Statistical analysis

All data are expressed as the mean ± standard deviation. The statistical analyses were performed using GraphPad Prism 6.0 software (GraphPad Prism Inc., USA). Comparison between two groups was performed by unpaired Student's t-test. Comparison among multiple groups was performed by one-way analysis of variance with a least significant difference post-hoc test. P<0.05 was considered to indicate a statistically significant difference.


Expression and distribution of HMGB1, NF-κB p65 and OX42 in the epileptic brain tissues of patients with refractory epilepsy brain tissue

To explore the expression level and changes in the distribution pattern of HMGB1 in epileptic brain tissues, resection of brain tissue after surgery was collected. The distribution of HMGB1, NF-κB p65 and OX42 in the control and EP group was observed using IHC. In the control group, HMGB1 immunoreactivity was detected mostly in the nuclei of the glial cells and pyramidal neurons. In the EP group, cytoplasmic staining of HMGB1 was significantly increased in the pyramidal neurons (Fig. 1). Next to glial cells with nuclear staining, glial cells with both nuclear and cytoplasmic staining were also present. These results indicated the nuclear to cytoplasmic translocation of HMGB1 in neurons and glial cells, and predicted its subsequent release into the extracellular space. Higher expression levels of NF-κB p65 were detected in the EP group in comparison with the control group. Positive NF-κB p65 staining was detected mainly in the cell nucleus in the EP group, suggesting the cytoplasmic to nuclear translocation of NF-κB p65 in neurons and glial cells. Next, IHC staining of the brain tissues of patients was conducted, using a marker for reactive microglia (OX42). The results reflected that the cell density of the two was similar.

Comparing the level of HMGB1, TLR4, RAGE, NF-κB p65 and iNOS in the brain tissues of the control and the EP groups

To investigate the expression level of HMGB1, TLR4, RAGE, NF-κB p65 and iNOS in the control and the EP brain tissues, western blotting was performed. From the result, HMGB1 was notably increased, and the TLR4 and RAGE signaling pathway was markedly activated; their expression levels were both significantly increased. Both genetic and biochemical data support that TLR4 and RAGE signaling pathway could eventually lead to the activation of NF-κB (23). Thus, in the present study, upregulation of NF-κB was observed (Fig. 2).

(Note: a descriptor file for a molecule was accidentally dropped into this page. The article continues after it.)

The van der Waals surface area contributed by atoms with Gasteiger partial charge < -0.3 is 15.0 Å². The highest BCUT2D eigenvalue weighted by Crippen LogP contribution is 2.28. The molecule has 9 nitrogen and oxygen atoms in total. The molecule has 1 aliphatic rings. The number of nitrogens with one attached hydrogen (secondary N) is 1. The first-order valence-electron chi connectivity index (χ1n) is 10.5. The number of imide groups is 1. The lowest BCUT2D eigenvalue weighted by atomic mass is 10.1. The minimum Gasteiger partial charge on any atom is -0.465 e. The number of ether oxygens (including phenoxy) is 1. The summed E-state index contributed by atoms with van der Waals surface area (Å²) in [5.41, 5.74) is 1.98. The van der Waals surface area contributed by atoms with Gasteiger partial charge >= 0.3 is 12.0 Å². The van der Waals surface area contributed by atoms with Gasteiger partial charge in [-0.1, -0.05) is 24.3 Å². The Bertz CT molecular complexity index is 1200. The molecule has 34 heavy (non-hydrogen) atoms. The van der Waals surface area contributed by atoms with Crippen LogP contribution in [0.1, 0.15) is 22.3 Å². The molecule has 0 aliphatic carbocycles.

Comparing the level of cytokines of IL-1, IL-6, TNF-α, TGF-β and IL-10 in the cell supernatant of the control and the CL-induced epileptic cell model. To determine the levels of cytokines of IL-1, IL-6, TNF-α, TGF-β and IL-10 in the cell supernatant of the control and the CL-induced epileptic cell model, ELISA was used to determine the concentration of each cytokine. From the result (Fig. 3), CL effectively enhanced the level of the all the above cytokines, and induced overexpression of HMGB1.

Expression of HMGB1, TLR4, RAGE and NF-κB p65 in HM cells

Western blotting was used to detect expression of HMGB1, TLR4, RAGE and NF-κB p65 in HM cells. From the result (Fig. 4A), CL appeared to increase the levels of HMGB1, TLR4, RAGE, NF-κB p65 and iNOS in HM cells; overexpression of HMGB1 enhanced this result (Fig. 4B), and inhibition of HMGB1 with HMGB1-KD blocked the function of CL to HM cells.

HMGB1 had no significant effect on the viability of HM cells

As presented in Fig. 5, the overexpression of HMGB1 did not significantly decrease the viability of HM cells at any tested concentrations or time points, compared with the control cells. Additionally, incubation with CL followed by overexpression also had no effect on the viability of HM cells.

EdU assay

To determine the proliferation of HM cells, an EdU assay was used. Similar to the MTT results, there were no significant differences among each group (Fig. 6), which reflects that HMGB1 and CL had no significant effect on the proliferation of HM cells.